Karlheinz Stockhausen says that he first conceived of “Helicopter String Quartet” in a dream, and it’s not long into the 32-minute piece that you’re right there with him, hovering somewhere between fleeting vision and unimaginable reality. The composition, originally executed in 1995, recorded the members of the Arditti String Quartet playing inside four Royal Dutch Air Force Helicopters. The choppers, meanwhile, flew patterns charted in the composer’s score. Both the helicopters and the string players were miked for sound, broadcasting in real time to a console on the ground where Stockhausen mixed them together.
That Stockhausen pulled off the project is, in the very least, staggering. (As is what it says about the supremely cool state of European arts funding.) But more shocking is how well the, uh, high concept pays off in purely musical terms. The piece certainly benefits from the novelty of its crazed ambition — and the winsome image of baffled pilots staring at a color-coded flight chart/musical score — but “Helicopter String Quartet” resonates even more for its peculiarly nimble pairing of man with machine.
The German-born Stockhausen began composing music in the 1950s and quickly graduated to such mad (and often maddening) experiments. His early electronic and tape-collage works — including “Hymnen,” a dizzying cross-weave of the world’s national anthems from 1967 — are landmarks still revered among deconstructionist DJs. Before that, his influence seeped beyond the world of avant-garde musicians to less academic circles: He was cited as the inspiration for both the Beatles’ “Revolution 9″ tape puzzle on the “White Album” and Miles Davis’ gristly funk collage, “On the Corner.”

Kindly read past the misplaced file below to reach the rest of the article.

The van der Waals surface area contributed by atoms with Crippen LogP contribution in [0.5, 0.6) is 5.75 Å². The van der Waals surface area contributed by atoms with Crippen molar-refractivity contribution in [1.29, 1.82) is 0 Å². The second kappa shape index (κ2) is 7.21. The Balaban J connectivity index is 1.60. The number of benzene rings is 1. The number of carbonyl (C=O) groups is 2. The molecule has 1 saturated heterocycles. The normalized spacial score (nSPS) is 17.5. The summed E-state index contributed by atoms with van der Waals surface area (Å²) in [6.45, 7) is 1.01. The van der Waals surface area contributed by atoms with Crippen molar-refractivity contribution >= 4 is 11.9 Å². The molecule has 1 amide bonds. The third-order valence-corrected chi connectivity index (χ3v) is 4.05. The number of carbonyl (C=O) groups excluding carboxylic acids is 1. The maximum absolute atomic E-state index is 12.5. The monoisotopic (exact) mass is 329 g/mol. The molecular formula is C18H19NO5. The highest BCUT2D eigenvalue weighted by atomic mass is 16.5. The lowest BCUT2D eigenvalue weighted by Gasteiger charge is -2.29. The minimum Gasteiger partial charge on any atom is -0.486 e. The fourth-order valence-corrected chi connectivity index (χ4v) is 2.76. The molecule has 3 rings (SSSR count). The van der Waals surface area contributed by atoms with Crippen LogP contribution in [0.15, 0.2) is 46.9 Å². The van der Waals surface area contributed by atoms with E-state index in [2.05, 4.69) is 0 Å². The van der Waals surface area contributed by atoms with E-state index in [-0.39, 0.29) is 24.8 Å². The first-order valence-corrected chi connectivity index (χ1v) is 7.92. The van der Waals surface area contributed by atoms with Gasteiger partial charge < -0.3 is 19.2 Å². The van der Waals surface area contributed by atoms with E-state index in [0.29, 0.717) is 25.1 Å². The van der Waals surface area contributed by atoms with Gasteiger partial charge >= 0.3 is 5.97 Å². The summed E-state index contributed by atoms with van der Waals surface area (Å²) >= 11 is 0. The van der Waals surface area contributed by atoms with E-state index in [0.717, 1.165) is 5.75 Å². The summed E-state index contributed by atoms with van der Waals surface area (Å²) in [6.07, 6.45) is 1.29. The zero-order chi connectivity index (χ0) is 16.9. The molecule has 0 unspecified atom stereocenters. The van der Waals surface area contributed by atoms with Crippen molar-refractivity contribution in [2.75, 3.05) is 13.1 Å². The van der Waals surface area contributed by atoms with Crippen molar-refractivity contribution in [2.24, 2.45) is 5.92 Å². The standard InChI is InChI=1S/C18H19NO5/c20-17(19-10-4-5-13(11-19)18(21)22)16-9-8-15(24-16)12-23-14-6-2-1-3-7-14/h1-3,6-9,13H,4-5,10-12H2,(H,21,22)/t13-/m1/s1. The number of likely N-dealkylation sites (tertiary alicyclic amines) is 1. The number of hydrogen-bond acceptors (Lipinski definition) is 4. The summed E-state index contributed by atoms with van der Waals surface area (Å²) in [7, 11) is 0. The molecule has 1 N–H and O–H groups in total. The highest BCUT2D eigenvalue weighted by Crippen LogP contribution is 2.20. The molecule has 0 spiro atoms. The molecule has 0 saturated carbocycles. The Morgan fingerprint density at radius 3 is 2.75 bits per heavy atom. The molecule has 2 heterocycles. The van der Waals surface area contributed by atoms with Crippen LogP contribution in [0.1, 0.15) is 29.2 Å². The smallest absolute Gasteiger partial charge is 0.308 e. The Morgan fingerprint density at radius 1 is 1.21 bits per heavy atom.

On the Montaigne Auvidis label’s new studio recording of “Helicopter String Quartet,” which set the same players against the helicopter source tape under Stockhausen’s watch, the composer couples his found-sound aesthetic with his more classicized orchestral work. Stockhausen will always be Stockhausen, so even his most faithful arrangements are classical more in context than in sound. Instead of melody and harmony, he’s concerned with the more abstract properties of sounds and the sometimes-strained relationships between them.
On “Hymnen,” Stockhausen dissected politically charged anthems in a process he called “intermodulation.” Certain songs were stripped of their tune, exposed as rhythmic skeletons and redressed with melody lines transplanted from other songs — something like disrobing two mannequins and switching their clothes. In a less literal sense, that’s what he does on “Helicopter String Quartet.” The instrumental arrangement — played on two violins, viola and cello — takes on the essence of the accompanying chopper sounds, buzzing and slapping and droning on cue as the helicopters climb and fall and hover. The cross-hatching is all crafted by intricate design, of course, and there’s really no overestimating Stockhausen’s compulsion for such things — “Helicopter String Quartet” was actually written as just a tiny piece of “Light,” a week-long sound cycle he’s been composing since 1977.
Just as inconceivable as the composer’s score is its translation by the Arditti Quartet. They treat their instruments as an endless cast of characters while they scream, drool and deadpan an irrationally tragicomic take on vocal counting, in German. And when the piece fades out as the helicopters land, it’s near impossible to distinguish who — Stockhausen, the quartet, the pilots, the music itself — was actually manning the controls.